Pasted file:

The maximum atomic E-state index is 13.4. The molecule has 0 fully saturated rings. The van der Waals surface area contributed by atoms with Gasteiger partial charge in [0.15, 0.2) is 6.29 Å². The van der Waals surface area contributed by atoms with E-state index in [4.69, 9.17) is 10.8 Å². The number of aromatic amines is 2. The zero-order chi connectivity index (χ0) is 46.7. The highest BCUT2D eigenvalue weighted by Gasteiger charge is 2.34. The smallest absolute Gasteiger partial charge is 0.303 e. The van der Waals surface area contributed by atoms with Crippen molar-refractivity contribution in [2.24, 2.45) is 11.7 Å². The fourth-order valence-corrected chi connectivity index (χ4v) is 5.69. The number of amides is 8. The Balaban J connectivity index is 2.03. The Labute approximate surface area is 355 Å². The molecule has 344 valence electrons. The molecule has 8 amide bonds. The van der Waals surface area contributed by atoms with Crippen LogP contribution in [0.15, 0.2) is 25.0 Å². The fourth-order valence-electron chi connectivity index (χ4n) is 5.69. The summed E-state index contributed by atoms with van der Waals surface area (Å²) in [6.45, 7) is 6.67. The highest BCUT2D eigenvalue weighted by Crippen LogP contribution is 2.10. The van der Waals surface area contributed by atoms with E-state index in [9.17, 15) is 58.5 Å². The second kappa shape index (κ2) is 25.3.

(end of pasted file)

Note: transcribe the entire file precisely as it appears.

The maximum atomic E-state index is 13.4. The molecule has 0 fully saturated rings. The van der Waals surface area contributed by atoms with Gasteiger partial charge in [0.15, 0.2) is 6.29 Å². The van der Waals surface area contributed by atoms with E-state index in [4.69, 9.17) is 10.8 Å². The number of aromatic amines is 2. The zero-order chi connectivity index (χ0) is 46.7. The highest BCUT2D eigenvalue weighted by Gasteiger charge is 2.34. The smallest absolute Gasteiger partial charge is 0.303 e. The van der Waals surface area contributed by atoms with Crippen molar-refractivity contribution in [2.24, 2.45) is 11.7 Å². The fourth-order valence-corrected chi connectivity index (χ4v) is 5.69. The number of amides is 8. The Balaban J connectivity index is 2.03. The Labute approximate surface area is 355 Å². The molecule has 344 valence electrons. The molecule has 8 amide bonds. The van der Waals surface area contributed by atoms with Crippen LogP contribution in [0.15, 0.2) is 25.0 Å². The fourth-order valence-electron chi connectivity index (χ4n) is 5.69. The summed E-state index contributed by atoms with van der Waals surface area (Å²) in [6.45, 7) is 6.67. The highest BCUT2D eigenvalue weighted by Crippen LogP contribution is 2.10. The van der Waals surface area contributed by atoms with E-state index in [9.17, 15) is 58.5 Å². The second kappa shape index (κ2) is 25.3.